First off I think we should just have a moment of silence for the Colorado housing market.
We just aren't Waco, right? It's a dog-eat-dog world for real estate out here and you just take what you can get, if you can get it! So, that's what we did! We bought a spec home which meant we weren't able to choose any of the finishes in the new build. In the end, NONE of it is what I would have chosen walking through the design center when buying a new build. Beggers can't be choosers so we were just grateful to have a home for our little family.
Slowly over the 2.5 years that we've lived here we've made small changes to make it more our style. One of the things that meant so much to me was the kitchen. One of the first things we did was our subway tile wall. Brett the master man did the entire wall by himself! Crazy! I absolutely loved the look but the floor always drove me crazy. That vinyl was the worst of the worst in my opinion.
I had nothing to lose by throwing some paint on there. I hated that floor with a passion and just felt like it ruined the look of the amazing tile job Brett did on the wall. Annie Sloan paint to the rescue! You know we believe this paint can work miracles!
Here is our kitchen before. See the beautiful tile wall?! You probably can't because your eyes are stuck on the ugliest floor in the history of floors.
We used painters tape around the trim and island and just pulled up the laminate transition piece between the wood flooring to re-glue at the end of our project.
In total our project took 3 quarts of graphite, 3 quarts of pure white and 2 quarts of lacquer. When I did research on moroccan mosaic tile, the cheapest I was able to find was $4 sq ft then all the way up to $20+ sq ft. Which puts my total for moroccan tile between $1500-$7000 just for the tile! Ain't no way that's happening. My Chalk Paint® total was about $375. Much more doable for a completely transformed kitchen! We started by pouring the graphite on the floor and spreading it with a roller. We did 2 coats of this and it took about 3 hours between letting the first coat dry and adding the second.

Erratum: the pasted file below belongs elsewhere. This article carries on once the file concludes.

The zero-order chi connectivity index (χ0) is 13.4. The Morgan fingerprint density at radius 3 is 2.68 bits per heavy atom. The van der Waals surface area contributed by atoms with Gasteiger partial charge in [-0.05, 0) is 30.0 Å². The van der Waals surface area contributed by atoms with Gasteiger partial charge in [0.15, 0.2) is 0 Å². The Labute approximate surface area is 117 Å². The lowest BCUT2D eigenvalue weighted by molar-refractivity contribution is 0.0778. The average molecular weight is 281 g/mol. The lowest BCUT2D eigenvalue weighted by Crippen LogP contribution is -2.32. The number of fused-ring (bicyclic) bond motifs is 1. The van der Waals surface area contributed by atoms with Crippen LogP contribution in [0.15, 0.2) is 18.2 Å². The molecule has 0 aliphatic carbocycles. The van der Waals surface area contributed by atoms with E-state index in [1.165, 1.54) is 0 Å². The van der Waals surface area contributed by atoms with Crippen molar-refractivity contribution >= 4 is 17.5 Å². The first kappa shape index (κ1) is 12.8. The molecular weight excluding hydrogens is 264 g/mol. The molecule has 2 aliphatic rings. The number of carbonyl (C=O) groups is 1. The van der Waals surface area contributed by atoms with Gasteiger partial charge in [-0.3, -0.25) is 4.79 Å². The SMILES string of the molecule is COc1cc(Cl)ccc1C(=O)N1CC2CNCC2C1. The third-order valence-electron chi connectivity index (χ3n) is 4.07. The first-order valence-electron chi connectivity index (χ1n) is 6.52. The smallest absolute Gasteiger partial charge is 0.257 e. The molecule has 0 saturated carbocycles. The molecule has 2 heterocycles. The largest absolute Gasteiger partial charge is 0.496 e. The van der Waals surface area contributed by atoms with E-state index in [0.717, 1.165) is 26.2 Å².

We let that sit overnight then began the stencil the next morning. I ordered this stencil from Stencils Lab!
Initially, I had this custom sized for fit 4 of our faux tiles on the vinyl flooring however we ended up just measuring to the center spot of the dining space in our kitchen and going from out from there.
We used a small roller to paint on the tile. We filled in all the spots that would allow for a full tile around the entire kitchen first, circled our way around the island and the tile met right back together on the other side. We kept sweeping up in between rolling another tile spot because our feet brought dust and dirt onto the graphite so we wanted to make sure it stayed clean between laying down each stenciled tile.
I noticed a paint build up after a while around the stencil cutouts. Since Chalk Paint® is amazing and dries fast this made our project go so quickly but also we had to pause several times to deep clean our stencil. I noticed that the shape of the cutouts changed a bit on the floor and then we had some bleeding paint with all the build-up left on the stencil.
I would recommend wiping down your stencil after every tile so that you don't get into the predicament that we did with our stencil. In total we probably spent about 1.5 hours picking the paint build up off of the stencil which was a serious time waister! We should have just cleaned our stencil carefully along the way.
We used a hair dryer on cool shot to blow on the floor after we painted each tile to get it to dry faster so we could keep moving. Once we got to the island we just switched from one side of the island to the other to let the paint dry on one side while doing a tile on the other side. In total this process probably took me one day of working on it by myself and 2 evenings of Brett and I working together. It really went quickly because of the fast drying paint. We had to fix a couple of boo-boos too.